By Larry Brown
Free Press, 339 pp., $25
Director Robert Altman's Nashville was some kind of landmark movie, but it was a good, not great, one if art's the yardstick -- great in the acting and technical departments, yes; good in the coherence department, no. But breakthrough it was and better than almost any American film at the time and for all the right reasons and despite some wrong reasons cited by critics since 1975.
Reference to Nashville appears inside the jacket of Larry Brown's new novel, The Rabbit Factory, and it shows up again on page one of the press release from its publisher, because what Brown does here is tackle a wide cast of characters, follow them across a half-dozen or so major plot lines, and crisscross those lines at surprising angles. The difference being: This isn't Nashville. It's Memphis and north Mississippi, both of which make The Rabbit Factory, from this tough-minded, sometimes great, always worth-reading writer, tooth and claw for man and beast. Trouble is, it's a raw deal all way 'round -- save for some uncommon decency here and there, save for some broad comedy to go with the broader violence.
Cornered in one cage, in a house on South Parkway: aging husband Arthur (impotent) and middle-aging wife Helen (alcoholic). Arthur is considering a vacuum pump; Helen is considering divorce, when she is not at the lobby bar of The Peabody and waking up in the bed of the bartender. Eric is the 21-year-old, homeless, pet-shop boy whose pit bull, Jada Pinkett, rescues a homeless kitten in Arthur and Helen's yard. Helen hits the bottle and on Eric. Arthur mixes the drinks, watches Westerns.
In another corner: Anjalee; home base: Gigi's Angels out on Winchester. She's on probation after being nabbed by the "couch cops" at Fifi's Cabaret, then she's on the lam for murdering a murderous attendant at the Pleasant Years Nursing Home. Frankie is Anjalee's hitman sugar daddy who does dirty work for a mobster named Mr. Hamburger (of Chicago, Memphis, and Como). Frankie's dead meat for making a wrong hit in a Cooper-Young barbershop, which Arthur witnesses, and Anjalee can't help Arthur when he's upstairs at Gigi's. But she can win the heart of Wayne, a sailor and amateur boxer whose carrier in the Atlantic slices into a mother blue whale.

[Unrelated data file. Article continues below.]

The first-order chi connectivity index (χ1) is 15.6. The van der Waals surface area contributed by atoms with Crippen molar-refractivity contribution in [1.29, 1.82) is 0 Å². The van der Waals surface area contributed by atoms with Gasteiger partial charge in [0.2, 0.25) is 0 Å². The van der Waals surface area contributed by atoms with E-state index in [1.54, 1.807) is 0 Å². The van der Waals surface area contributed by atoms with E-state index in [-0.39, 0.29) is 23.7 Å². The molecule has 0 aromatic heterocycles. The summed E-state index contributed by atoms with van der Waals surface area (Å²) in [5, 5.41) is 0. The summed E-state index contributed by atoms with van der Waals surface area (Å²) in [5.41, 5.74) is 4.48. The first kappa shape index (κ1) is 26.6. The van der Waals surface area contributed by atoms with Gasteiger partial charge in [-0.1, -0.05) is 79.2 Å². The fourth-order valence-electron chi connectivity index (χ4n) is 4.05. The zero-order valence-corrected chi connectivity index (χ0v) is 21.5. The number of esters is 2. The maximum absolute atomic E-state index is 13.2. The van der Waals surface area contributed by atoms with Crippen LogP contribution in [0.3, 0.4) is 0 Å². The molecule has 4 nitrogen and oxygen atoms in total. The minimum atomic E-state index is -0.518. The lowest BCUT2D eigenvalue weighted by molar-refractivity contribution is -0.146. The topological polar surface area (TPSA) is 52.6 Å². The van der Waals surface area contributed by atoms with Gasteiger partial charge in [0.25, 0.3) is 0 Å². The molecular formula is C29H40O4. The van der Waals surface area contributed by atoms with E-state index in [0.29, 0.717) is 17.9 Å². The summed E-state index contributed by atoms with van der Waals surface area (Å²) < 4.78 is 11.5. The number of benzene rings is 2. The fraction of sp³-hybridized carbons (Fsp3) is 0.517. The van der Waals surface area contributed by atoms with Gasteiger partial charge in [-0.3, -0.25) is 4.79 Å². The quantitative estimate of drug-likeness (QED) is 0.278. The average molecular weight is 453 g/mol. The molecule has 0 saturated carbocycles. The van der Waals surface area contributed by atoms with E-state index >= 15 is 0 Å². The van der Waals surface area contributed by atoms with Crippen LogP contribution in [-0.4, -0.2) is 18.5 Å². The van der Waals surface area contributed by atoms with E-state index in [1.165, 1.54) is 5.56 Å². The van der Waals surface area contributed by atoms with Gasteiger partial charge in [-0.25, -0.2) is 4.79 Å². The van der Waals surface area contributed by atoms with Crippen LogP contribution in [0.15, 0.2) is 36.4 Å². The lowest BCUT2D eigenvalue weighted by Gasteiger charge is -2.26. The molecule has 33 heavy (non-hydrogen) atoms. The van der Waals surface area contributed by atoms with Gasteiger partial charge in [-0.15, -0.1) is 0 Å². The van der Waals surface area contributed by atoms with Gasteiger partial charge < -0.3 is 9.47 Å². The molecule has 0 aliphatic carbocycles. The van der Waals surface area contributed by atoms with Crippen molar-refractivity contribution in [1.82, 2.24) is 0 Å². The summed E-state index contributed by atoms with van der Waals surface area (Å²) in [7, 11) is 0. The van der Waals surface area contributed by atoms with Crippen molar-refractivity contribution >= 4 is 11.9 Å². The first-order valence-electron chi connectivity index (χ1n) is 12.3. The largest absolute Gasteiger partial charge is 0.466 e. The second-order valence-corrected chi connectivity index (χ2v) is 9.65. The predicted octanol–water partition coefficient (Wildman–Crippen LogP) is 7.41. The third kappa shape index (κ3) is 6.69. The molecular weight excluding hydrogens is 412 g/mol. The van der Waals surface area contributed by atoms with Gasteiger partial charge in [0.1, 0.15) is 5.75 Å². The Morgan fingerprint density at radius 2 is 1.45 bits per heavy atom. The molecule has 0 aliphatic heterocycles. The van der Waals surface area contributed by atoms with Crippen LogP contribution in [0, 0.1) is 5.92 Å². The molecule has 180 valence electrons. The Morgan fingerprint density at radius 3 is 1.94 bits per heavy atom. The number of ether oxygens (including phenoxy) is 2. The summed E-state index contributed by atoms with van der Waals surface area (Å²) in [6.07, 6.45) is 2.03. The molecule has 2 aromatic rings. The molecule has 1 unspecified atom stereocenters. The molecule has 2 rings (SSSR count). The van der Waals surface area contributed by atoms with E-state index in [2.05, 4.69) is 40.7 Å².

Another corner: Domino on Front Street delivers -- frozen meat (for his boss, Hamburger) to a sanctuary for mistreated lions near Water Valley and frozen pot (at $6,400 a pound) to a dealer down there too. One night on a backroad in Yalobusha County, Domino's "reefer truck" hits a whitetail, then he stabs a constable, then Domino hightails it, then the cop's brother knifes Domino where no man needs knifing, ever. Domino, though, does deliver: He feeds one lion.
And another: Miss Muffett in Como is house/dog-sitting for Hamburger -- the same Hamburger Miss Muffett accidentally unmanned with a posthole-digger (to go the way of the leg she lost to a boat propeller?). The dog isn't housebroken, but he does break through a second-story window and jumps off the roof while Miss Muffett is busy getting soused then laid by a man named Nub (who once ran a "rabbit factory" with Eric's "deddy"). Dog and sitter survive. Then the dog buries what looks to him like a bone, and Miss Muffett sits down to what looks to her like a fine burger.
And: Merlot is the white, gun-shy Ole Miss English professor carjacked by Domino. Penelope's the black cop he falls for, and Penelope, who used to date the constable stabbed by Domino, falls for him. Meanwhile, Merlot's aged Candy is in bed at home in Oxford, cared for by Marla Poteet, an 80-year-old ex-stripper. Candy is ... can't say it, it's too pitiful for words, but Brown finds some in a climactic paragraph that starts on a heartrending note and ends on a bloody one.
By which time, you might be envisioning some future film version of The Rabbit Factory. Personally, I can't see it. The ASPCA'd never hear of it. Stomachs wouldn't stand for it. And, reader, you've been warned.
Larry Brown will be signing and reading from The Rabbit Factory at Square Books in Oxford on Tuesday, September 16th (signing: 4:30-5:30 p.m.; reading: 6 p.m.) and at Davis-Kidd Booksellers in Memphis on Wednesday, September 17th, beginning at 7 p.m.